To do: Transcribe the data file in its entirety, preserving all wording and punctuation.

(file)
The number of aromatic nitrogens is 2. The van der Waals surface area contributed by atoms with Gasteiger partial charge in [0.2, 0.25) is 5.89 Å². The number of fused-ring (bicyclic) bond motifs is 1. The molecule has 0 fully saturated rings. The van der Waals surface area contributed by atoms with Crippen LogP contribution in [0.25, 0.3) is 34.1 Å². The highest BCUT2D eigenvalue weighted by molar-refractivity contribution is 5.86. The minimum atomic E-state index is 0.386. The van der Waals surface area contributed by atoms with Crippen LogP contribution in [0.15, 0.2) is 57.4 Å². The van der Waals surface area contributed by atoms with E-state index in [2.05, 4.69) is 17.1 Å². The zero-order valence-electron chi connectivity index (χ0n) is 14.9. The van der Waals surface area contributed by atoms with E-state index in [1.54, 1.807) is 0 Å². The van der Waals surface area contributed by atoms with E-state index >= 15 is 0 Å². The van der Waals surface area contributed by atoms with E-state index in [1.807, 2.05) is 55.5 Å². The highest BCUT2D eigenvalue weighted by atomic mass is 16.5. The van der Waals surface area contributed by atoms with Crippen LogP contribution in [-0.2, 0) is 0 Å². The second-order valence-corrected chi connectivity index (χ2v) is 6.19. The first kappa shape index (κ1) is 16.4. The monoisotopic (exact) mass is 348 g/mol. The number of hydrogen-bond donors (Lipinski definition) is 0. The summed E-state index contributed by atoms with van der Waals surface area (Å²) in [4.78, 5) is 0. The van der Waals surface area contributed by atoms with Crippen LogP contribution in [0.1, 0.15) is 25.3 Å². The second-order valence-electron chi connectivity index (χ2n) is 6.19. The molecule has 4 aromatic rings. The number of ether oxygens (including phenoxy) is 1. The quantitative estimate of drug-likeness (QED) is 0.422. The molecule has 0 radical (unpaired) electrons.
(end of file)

The number of aromatic nitrogens is 2. The van der Waals surface area contributed by atoms with Gasteiger partial charge in [0.2, 0.25) is 5.89 Å². The number of fused-ring (bicyclic) bond motifs is 1. The molecule has 0 fully saturated rings. The van der Waals surface area contributed by atoms with Crippen LogP contribution in [0.25, 0.3) is 34.1 Å². The highest BCUT2D eigenvalue weighted by molar-refractivity contribution is 5.86. The minimum atomic E-state index is 0.386. The van der Waals surface area contributed by atoms with Crippen LogP contribution in [0.15, 0.2) is 57.4 Å². The van der Waals surface area contributed by atoms with E-state index in [2.05, 4.69) is 17.1 Å². The zero-order valence-electron chi connectivity index (χ0n) is 14.9. The van der Waals surface area contributed by atoms with E-state index in [1.54, 1.807) is 0 Å². The van der Waals surface area contributed by atoms with E-state index >= 15 is 0 Å². The van der Waals surface area contributed by atoms with E-state index in [1.807, 2.05) is 55.5 Å². The highest BCUT2D eigenvalue weighted by atomic mass is 16.5. The van der Waals surface area contributed by atoms with Crippen LogP contribution in [-0.2, 0) is 0 Å². The second-order valence-corrected chi connectivity index (χ2v) is 6.19. The first kappa shape index (κ1) is 16.4. The monoisotopic (exact) mass is 348 g/mol. The number of hydrogen-bond donors (Lipinski definition) is 0. The summed E-state index contributed by atoms with van der Waals surface area (Å²) in [4.78, 5) is 0. The van der Waals surface area contributed by atoms with Crippen LogP contribution in [0.1, 0.15) is 25.3 Å². The second-order valence-electron chi connectivity index (χ2n) is 6.19. The molecule has 4 aromatic rings. The number of ether oxygens (including phenoxy) is 1. The quantitative estimate of drug-likeness (QED) is 0.422. The molecule has 0 radical (unpaired) electrons.